Documents In O'Bannon Lawsuit Detail Former NCAA Players' Licensing Deals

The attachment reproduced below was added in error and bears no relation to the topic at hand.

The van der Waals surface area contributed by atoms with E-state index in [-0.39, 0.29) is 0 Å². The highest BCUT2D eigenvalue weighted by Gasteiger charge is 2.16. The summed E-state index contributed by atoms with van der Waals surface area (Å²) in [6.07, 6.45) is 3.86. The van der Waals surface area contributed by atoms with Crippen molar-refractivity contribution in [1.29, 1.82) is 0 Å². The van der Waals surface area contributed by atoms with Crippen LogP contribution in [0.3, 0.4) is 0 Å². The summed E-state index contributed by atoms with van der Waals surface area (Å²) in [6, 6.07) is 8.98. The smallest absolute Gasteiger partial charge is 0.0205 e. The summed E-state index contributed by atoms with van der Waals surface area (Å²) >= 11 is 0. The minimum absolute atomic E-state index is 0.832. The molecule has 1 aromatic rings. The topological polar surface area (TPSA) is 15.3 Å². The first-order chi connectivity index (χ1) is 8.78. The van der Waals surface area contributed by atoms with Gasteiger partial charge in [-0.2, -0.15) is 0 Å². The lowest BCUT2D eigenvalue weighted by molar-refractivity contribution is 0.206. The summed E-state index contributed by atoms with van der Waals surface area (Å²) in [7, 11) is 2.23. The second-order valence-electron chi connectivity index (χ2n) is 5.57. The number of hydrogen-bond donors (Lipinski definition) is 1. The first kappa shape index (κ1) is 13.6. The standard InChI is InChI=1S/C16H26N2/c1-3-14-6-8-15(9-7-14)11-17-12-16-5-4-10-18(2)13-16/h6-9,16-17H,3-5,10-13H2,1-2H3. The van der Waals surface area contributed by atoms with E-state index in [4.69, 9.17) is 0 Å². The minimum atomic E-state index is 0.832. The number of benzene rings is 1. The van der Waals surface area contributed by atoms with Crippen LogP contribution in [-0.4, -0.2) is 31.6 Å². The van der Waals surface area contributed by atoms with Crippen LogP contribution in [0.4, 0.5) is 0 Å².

Documents unsealed yesterday in the Ed O'Bannon lawsuit against the NCAA show that defendant Collegiate Licensing Company “had licensing agreements with more than 80 former college athletes” from ‘95-’10, according to Jon Solomon of the BIRMINGHAM NEWS. CLC “produced a document listing athletes who had agreements with replica jerseys, calendars, photographs, hats, apparel, digital prints and trading cards.” The players “ranged from stars" such as Pro Football HOFer Dick Butkus and Broncos QB Peyton Manning to "far lesser-known players.” NERA Economic Consulting Senior VP Lauren Stiroh in an expert report for the defendants said that product manufacturers secured licenses from the NFLPA “to use former college athletes' names, images and likenesses” and the union “distributed the revenues to the former college athletes.” Lawyers for the plaintiffs “have previously acknowledged that college athletes retain some rights, but not all rights.” CLC and EA, which have both “tried so far unsuccessfully to be dismissed from the case, filed more documents showing that plaintiffs in the suit have made money off their college likeness after college.” Former UConn G Tate George’s deposition showed that he “received $500 for releasing video rights” to Denver-based Thought Equity Motion, now called T3Media, in ‘07. The clearance was “for footage in a Coke Zero production of George's famous buzzer-beating shot” in the ‘90 NCAA Tournament against Clemson. Stiroh's report showed that royalty payments “have been made from T3Media to about 200 former men's college basketball players" (AL.com, 5/20).